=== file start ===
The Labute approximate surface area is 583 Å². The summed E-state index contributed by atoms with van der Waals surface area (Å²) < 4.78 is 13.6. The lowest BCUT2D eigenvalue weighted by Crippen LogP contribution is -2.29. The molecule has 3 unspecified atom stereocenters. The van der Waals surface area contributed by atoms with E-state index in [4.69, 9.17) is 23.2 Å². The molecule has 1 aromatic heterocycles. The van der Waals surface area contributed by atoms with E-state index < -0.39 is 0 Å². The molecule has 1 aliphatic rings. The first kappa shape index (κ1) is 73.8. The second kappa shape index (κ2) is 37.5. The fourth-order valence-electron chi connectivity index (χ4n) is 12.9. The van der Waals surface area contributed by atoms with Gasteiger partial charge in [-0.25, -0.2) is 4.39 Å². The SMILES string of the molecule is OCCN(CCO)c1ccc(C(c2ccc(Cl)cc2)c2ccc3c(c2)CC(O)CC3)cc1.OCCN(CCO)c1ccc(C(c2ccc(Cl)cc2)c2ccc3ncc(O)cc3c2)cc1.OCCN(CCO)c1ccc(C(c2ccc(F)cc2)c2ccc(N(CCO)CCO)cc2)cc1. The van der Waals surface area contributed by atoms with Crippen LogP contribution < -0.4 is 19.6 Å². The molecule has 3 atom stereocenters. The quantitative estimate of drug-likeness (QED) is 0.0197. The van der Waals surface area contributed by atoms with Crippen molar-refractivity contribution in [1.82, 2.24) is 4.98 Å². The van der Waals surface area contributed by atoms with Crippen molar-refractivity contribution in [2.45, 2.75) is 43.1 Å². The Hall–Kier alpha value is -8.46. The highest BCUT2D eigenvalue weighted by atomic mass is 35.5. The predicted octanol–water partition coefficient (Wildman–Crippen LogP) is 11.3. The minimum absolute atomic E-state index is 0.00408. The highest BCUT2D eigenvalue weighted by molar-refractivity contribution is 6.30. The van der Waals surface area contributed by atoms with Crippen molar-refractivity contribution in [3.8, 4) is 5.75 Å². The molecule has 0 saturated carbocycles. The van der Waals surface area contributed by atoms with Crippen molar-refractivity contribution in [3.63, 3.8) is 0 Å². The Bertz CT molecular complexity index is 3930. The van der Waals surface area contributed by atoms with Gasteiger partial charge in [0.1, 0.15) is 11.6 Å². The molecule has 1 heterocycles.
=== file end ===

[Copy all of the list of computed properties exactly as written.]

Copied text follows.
The Labute approximate surface area is 583 Å². The summed E-state index contributed by atoms with van der Waals surface area (Å²) < 4.78 is 13.6. The lowest BCUT2D eigenvalue weighted by Crippen LogP contribution is -2.29. The molecule has 3 unspecified atom stereocenters. The van der Waals surface area contributed by atoms with E-state index in [4.69, 9.17) is 23.2 Å². The molecule has 1 aromatic heterocycles. The van der Waals surface area contributed by atoms with E-state index < -0.39 is 0 Å². The molecule has 1 aliphatic rings. The first kappa shape index (κ1) is 73.8. The second kappa shape index (κ2) is 37.5. The fourth-order valence-electron chi connectivity index (χ4n) is 12.9. The van der Waals surface area contributed by atoms with Gasteiger partial charge in [-0.25, -0.2) is 4.39 Å². The SMILES string of the molecule is OCCN(CCO)c1ccc(C(c2ccc(Cl)cc2)c2ccc3c(c2)CC(O)CC3)cc1.OCCN(CCO)c1ccc(C(c2ccc(Cl)cc2)c2ccc3ncc(O)cc3c2)cc1.OCCN(CCO)c1ccc(C(c2ccc(F)cc2)c2ccc(N(CCO)CCO)cc2)cc1. The van der Waals surface area contributed by atoms with Crippen LogP contribution < -0.4 is 19.6 Å². The molecule has 3 atom stereocenters. The quantitative estimate of drug-likeness (QED) is 0.0197. The van der Waals surface area contributed by atoms with Crippen molar-refractivity contribution in [1.82, 2.24) is 4.98 Å². The van der Waals surface area contributed by atoms with Crippen molar-refractivity contribution in [2.45, 2.75) is 43.1 Å². The Hall–Kier alpha value is -8.46. The highest BCUT2D eigenvalue weighted by atomic mass is 35.5. The predicted octanol–water partition coefficient (Wildman–Crippen LogP) is 11.3. The minimum absolute atomic E-state index is 0.00408. The highest BCUT2D eigenvalue weighted by molar-refractivity contribution is 6.30. The van der Waals surface area contributed by atoms with Crippen molar-refractivity contribution in [3.8, 4) is 5.75 Å². The molecule has 0 saturated carbocycles. The van der Waals surface area contributed by atoms with Crippen molar-refractivity contribution in [3.63, 3.8) is 0 Å². The Bertz CT molecular complexity index is 3930. The van der Waals surface area contributed by atoms with Gasteiger partial charge in [0.1, 0.15) is 11.6 Å². The molecule has 1 heterocycles.